Types of Urban Agriculture
Written By: Johnathan Lin
Edited By: Linda Qi
Designed By: Linda Qi
Published By: Samantha Porte
As populations continue to grow in many parts of the world, areas to grow crops and take care of livestock rapidly diminish. In today’s blog, I will be introducing urban agriculture, which I believe will likely be the future of agriculture and the future of our meals.
We’ll start by introducing reasons why particular issues are impacting global agriculture, as well as how rural agriculture will eventually be ineffective against global food shortages. As of this year (2022), the war in Ukraine and tariffs against Russia have led to skyrocketing grain and oil prices. This in turn drives up the global cost of food, goods, and service expenses. Ukraine and Russia produce more than sixteen percent of the wheat, corn, sunflower oil, and various other agricultural produce in the world, creating a huge problem. Large parts of the Middle East rely on the wheat coming from Odessa, which is the port city on the Black sea in southern Ukraine. Fortunately, as of writing, some ships have managed to leave the port and distribute grain across the other countries bordering the Black sea.
Another prevalent issue is climate change, which is drastically changing the habitats of crops and animals. Effects of climate change include making some areas hotter or colder than previously recorded yearly averages and causing more extreme disasters like droughts, hurricanes, wildfires, and more. This disrupts global markets, specifically if major export countries, coastlines, ports, and other vital areas are impacted by hurricanes, floods, or other natural disasters.
Urban agriculture works to eliminate problems associated with importing foods and rural agriculture (transport, growth, and financial costs associated). Through greenhouse or vertical farms, one of the most common and widely accessible types of urban agriculture is rooftop gardening. By using the greenhouse effect and natural sunlight, they can grow crops all year around! Typically, farms have aqueduct-like systems which recirculate and recycle water for crop uses. Farms like Lufa Farms, which launched in 2011, use a similar system. Furthermore, as the pandemic hit in 2020, grocery stores started to feel less appealing (especially if you were on a tighter budget), which resulted in buying local becoming more of a “kill two birds with one stone” situation. These local farms, when placed strategically, can avoid the expensive transportation costs, skip out on herbicides and insecticides due to the enclosed space they reside in, and produce little waste.
Vertical Farms are next on our types of urban farming and are also one of my favourites to talk and think about. Artistically speaking, vertical farms are most pleasing as they leave room for both practicality and beauty. Architecturally, they are very efficient, as they can be stacked indefinitely and come in many different forms, varying from placed against walls to being complete storeys of farms.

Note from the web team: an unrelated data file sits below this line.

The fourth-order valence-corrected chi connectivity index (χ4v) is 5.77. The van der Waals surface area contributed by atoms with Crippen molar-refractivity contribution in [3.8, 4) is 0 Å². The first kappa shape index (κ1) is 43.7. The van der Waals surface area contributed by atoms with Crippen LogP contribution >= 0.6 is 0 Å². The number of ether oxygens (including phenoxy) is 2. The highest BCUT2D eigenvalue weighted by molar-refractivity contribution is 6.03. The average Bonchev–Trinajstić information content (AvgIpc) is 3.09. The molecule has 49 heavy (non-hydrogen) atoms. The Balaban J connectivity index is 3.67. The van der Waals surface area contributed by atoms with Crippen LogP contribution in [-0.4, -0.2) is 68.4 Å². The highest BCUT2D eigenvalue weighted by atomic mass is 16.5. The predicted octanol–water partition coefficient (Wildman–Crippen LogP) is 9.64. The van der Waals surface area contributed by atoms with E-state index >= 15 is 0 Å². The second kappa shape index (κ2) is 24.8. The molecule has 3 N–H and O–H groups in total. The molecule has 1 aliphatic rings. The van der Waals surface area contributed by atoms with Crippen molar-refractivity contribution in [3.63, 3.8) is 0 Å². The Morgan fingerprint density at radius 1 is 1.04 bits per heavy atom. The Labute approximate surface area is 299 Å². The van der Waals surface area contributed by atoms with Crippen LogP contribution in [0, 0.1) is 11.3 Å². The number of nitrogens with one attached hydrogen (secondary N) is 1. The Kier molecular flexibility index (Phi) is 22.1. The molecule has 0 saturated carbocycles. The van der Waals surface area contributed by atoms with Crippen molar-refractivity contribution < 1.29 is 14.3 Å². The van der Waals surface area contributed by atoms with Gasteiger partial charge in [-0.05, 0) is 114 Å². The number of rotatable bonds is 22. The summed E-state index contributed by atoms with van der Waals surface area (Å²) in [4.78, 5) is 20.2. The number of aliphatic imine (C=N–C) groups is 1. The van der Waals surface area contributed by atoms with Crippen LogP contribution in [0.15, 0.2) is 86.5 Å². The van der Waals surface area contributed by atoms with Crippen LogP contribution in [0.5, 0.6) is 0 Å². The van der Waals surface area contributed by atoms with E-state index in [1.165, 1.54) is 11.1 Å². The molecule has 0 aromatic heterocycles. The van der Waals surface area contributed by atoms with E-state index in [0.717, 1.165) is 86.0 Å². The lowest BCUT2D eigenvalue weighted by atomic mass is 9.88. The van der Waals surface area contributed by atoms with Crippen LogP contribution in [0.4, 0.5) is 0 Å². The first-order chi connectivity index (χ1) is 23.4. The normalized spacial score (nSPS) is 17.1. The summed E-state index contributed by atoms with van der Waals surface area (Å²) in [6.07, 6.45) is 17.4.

Next, Goodleaf is a company that is well-versed in vertical farms, but its goal is to cut back on all the exporting of foods and lean more into stable and low travel times. There are some concerns with this though many vegetables can lose up to 50% of their vitamins and minerals within a couple of weeks after being harvested. With advancements to proper LED technology, researchers and farmers have found ideal light levels for plant growth so that they emit less heat and can be further compacted together without the worry of the bulbs potentially cooking your veggies before you do.
Last but not least is your backyard or your local school’s yard. School gardens aren’t exactly new, though they’ve only started gaining popularity this century. Companies like Fresh Roots work with schools to start new gardens, promoting goals centered around getting kids excited about agriculture, getting them to understand how food gets on their table, and teaching them the massive impact foods have on the world around them. Interactive programs like these help educate others and provide needed meals to less fortunate communities that are disproportionately impacted by food insecurity.
In conclusion, urban agriculture is both a means to support the future of ever-expanding human populations and a method of control over what, where, and how food is made. There are many factors contributing to food shortages, including lack of technological advancements in fertilizer, lack of diversity in crops leading to diseases in crops, drastic climate changes, and more. In the future, we shouldn’t only look to AI, computer simulations, and technology, but also to architecture, genetics and many other amazing fields to better help us keep a sustainable future of farming and healthy living.
STALL-PAQUET, CAITLIN. “Fresh from the City: The Rise of Urban Farming.” Https://Canadiangeographic.ca/Articles/Fresh-from-the-City-the-Rise-of-Urban-Farming/, Canadian Geographic, 9 July 2021, https://canadiangeographic.ca/articles/fresh-from-the-city-the-rise-of-urban-farming/.
“Urban Agriculture.” The Urban Farmer, http://www.theurbanfarmer.ca/urban-agriculture. Accessed 22 Aug. 2022.
“—.” Toronto and Region Conservation Authority (TRCA), https://trca.ca/conservation/urban-agriculture/. Accessed 22 Aug. 2022.